18. Museum of Anthropology and Ethnography Kunstkamera in St. Petersburg, Russia

Kunstkamera Museum of Anthropology and Ethnography, St. Petersburg, Russia

Kunstkamera Museum of Anthropology and Ethnography, St. Petersburg, Russia

Founded by Emperor Peter the Great, the Kunstkammer in St. Petersburg is considered the first museum of Russia. It houses more than one million objects that were previously used for scientific purposes and now serve as exhibits. Today, the Kunstkammer is exclusively a museum of human mutations and deformities, where visitors can get a firsthand look at the incredible metamorphosis and deviations of human physiology. It is worth noting that in addition to the so-called “freak show”, the Kunstkammer is famous for its numerous exhibits and antiquities, telling about the historical past of many peoples of the world.

17. International Museum of Cryptozoology in Portland, USA

International Museum of Cryptozoology in Portland, USA

International Museum of Cryptozoology in Portland, USA

Cryptozoology is the science that investigates strange, obscure or unknown living creatures. The International Museum dedicated to this science is located in the southeastern United States. Within its walls, visitors can meet near-life Bigfoot Yeti, the Loch Ness Monster, the Jersey Devil, and horned hares roaming the earth or swimming underwater to this day. The museum also contains drawings, sculptures, and the supposed remains of other bizarre creatures that cryptozoologists believe have inhabited planet Earth since prehistoric times. The museum in Portland is incredibly popular with both children who love “monsters” and scientists with a professional interest.

16. The Ando Mamafuku Instant Noodle Museum in Osaka, Japan

Ando Mamafuku instant noodle museum in Osaka, Japan

Ando Mamafuku instant noodle museum in Osaka, Japan

The Momofuku Ando Instant Noodle Museum is located in Osaka Prefecture, Japan. The exhibition of this unusual museum focuses on the history of instant noodles, the biography of their creator Momofuku Ando, and Nissin Foods, a company that produces noodles around the world. There are a lot of interactive exhibits at the exhibition – for example, visitors to the museum can cut noodles from dough, create a noodle glass to your liking, attend a master class on making special noodles and even make their own noodles with any ingredients at the museum’s My Cup Noodle Factory. The museum has its own store, kiosks and a small café overlooking the winter garden.

15. Sirirai Medical Museum (Museum in Death) in Bangkok, Thailand

Sirirai Medical Museum (museum in death) in Bangkok, Thailand

Sirirai Medical Museum (museum in death) in Bangkok, Thailand

The medical museum in Bangkok presents the history of modern medicine in Thailand. All the exhibits are divided into 6 permanent and one temporary exhibition. The exhibit halls include thematic sections such as anatomy, congenital anomalies, pathology, forensic medicine, Thai traditional medicine and toxicology. The Museum of Death contains a huge collection of unique medical cases that can impress not only professionals, but also people far from medicine. Pregnant women, children and highly impressionable persons should not visit this museum, because many exhibits are shocking.

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14. International Clown Hall of Fame in Baraboo, USA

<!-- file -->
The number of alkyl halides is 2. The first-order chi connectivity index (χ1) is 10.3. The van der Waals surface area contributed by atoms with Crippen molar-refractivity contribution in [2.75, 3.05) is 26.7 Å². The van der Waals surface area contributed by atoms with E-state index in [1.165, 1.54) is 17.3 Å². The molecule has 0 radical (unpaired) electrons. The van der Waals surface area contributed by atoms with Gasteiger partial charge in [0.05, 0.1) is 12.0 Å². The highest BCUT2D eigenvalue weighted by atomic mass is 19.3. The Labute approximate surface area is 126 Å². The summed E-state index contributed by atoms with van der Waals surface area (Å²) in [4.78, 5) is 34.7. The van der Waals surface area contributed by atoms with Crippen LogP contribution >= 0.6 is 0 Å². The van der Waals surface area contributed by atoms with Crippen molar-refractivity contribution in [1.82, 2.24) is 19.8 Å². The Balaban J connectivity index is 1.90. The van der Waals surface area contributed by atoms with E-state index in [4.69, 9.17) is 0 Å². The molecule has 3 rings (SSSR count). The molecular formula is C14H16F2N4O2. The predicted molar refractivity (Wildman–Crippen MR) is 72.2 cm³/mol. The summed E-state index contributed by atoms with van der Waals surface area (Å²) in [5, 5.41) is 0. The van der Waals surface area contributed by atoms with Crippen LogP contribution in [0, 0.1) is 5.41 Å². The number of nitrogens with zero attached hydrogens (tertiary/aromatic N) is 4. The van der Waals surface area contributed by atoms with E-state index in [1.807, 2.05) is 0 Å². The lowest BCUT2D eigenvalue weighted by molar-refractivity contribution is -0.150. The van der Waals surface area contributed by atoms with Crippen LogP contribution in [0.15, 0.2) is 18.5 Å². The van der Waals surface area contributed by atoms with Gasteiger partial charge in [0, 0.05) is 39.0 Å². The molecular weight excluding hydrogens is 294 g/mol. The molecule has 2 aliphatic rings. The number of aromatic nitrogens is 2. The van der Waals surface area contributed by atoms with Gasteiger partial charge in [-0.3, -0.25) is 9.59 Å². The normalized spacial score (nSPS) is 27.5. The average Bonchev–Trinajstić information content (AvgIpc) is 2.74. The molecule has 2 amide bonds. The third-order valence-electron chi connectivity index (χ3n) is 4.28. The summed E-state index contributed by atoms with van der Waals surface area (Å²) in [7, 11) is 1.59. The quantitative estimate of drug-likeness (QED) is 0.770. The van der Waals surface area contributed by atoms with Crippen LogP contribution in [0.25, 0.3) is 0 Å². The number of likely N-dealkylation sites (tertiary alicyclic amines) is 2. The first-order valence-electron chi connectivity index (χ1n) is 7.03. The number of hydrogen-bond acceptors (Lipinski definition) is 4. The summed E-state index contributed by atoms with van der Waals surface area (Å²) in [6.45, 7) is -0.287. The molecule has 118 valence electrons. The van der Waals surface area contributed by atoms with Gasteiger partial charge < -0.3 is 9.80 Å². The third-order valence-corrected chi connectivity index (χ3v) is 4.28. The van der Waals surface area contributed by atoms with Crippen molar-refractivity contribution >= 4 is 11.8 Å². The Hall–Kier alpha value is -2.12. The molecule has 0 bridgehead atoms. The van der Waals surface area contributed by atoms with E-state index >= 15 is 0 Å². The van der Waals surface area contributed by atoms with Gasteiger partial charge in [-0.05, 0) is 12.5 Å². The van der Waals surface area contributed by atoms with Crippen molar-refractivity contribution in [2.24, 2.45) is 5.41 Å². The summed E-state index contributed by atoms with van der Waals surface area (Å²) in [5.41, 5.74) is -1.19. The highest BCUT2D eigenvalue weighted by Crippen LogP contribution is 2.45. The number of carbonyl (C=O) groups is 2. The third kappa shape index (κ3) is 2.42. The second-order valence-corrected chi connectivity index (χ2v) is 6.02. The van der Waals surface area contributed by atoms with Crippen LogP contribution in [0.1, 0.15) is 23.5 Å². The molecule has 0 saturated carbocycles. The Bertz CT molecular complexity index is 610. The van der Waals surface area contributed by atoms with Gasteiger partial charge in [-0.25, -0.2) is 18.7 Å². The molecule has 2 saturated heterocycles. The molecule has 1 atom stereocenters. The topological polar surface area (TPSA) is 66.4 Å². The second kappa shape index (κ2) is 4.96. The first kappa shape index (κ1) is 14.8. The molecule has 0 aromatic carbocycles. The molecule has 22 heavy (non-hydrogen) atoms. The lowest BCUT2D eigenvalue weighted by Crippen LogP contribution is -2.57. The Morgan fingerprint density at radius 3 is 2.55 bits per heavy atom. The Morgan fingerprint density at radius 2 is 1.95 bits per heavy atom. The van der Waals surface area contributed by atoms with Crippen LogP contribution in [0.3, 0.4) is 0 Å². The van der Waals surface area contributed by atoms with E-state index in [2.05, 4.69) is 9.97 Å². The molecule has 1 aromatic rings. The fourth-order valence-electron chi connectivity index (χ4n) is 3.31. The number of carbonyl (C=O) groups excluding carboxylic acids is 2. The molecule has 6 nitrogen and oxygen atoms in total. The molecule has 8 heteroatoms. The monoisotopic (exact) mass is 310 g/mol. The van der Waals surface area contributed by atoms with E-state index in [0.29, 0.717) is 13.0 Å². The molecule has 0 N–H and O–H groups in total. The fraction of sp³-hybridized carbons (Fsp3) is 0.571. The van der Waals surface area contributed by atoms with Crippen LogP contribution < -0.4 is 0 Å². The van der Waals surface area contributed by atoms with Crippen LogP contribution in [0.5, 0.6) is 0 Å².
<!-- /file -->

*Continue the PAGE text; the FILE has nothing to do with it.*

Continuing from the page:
International Clown Hall of Fame in Baraboo, USA

International Clown Hall of Fame in Baraboo, USA

The International Clown Hall of Fame, located in Wisconsin, pays tribute to all members of this adored profession by children and many adults. The museum’s collection features items of clown life, professional paraphernalia, and photo and video footage of the lives of the great masters of the grotesque and buffoonery.

13. Museum of Timeless Beauty in Melaka, Malaysia

Museum of Timeless Beauty in Melaka, Malaysia.

Museum of Timeless Beauty in Melaka, Malaysia.

Most people, especially the beautiful half of humanity, at least occasionally think about eternal youth and beauty. An unusual museum in Malaysia tells about the numerous methods of becoming more beautiful that people have resorted to and are still resorting to throughout history. It features mostly sculptures and graphic images of people who have chosen one or another way to achieve eternal beauty – from the ritual “accessories” of ancient tribes to a variety of cosmetics.

12. Salab International Toilet Museum in New Delhi, India

Salab International Toilet Museum in New Delhi, India.

Salab International Toilet Museum in New Delhi, India.

The Salab Museum of Toilets in New Delhi is a very unusual museum. It was founded by an Indian doctor, Bindestwar Patak, who has devoted his life to recycling waste and producing alternative fuels from excreta. His museum has several thousand exhibits – toilets, urinals, toilet paper, etc. The oldest of them dates back to 3000 BC. It is worth noting that to enhance the effect, some of the halls use special chemicals that convey the “natural aroma” of the toilet. In addition to the seemingly entertaining purpose, the museum also pursues an educational purpose, aimed at a comprehensive improvement of the extremely poor sanitary situation in large Indian cities.

11. the Meguro Museum of Parasitology in Tokyo, Japan

Meguro Museum of Parasitology in Tokyo, Japan

Meguro Museum of Parasitology in Tokyo, Japan

The Museum of Parasitology in Japan’s capital city was founded by Dr. Svturo Kamegai 60 years ago, shortly after the war, when epidemics and diseases were inflicting harm on the Japanese population comparable to the effects of warfare. Today, the Meguro Museum is considered the only museum in the world devoted to the creatures that live inside humans. The museum collection consists of 45,000 parasites. Some of them are displayed “in all their glory” on displays in the two-story exhibition hall. The main and most horrifying exhibit of the museum is considered a 9-meter-long worm that lived in a Japanese girl.

Museums can be very specific and aimed at a very narrow audience, such as the top 10 museums in the world for true geeks and not only for them .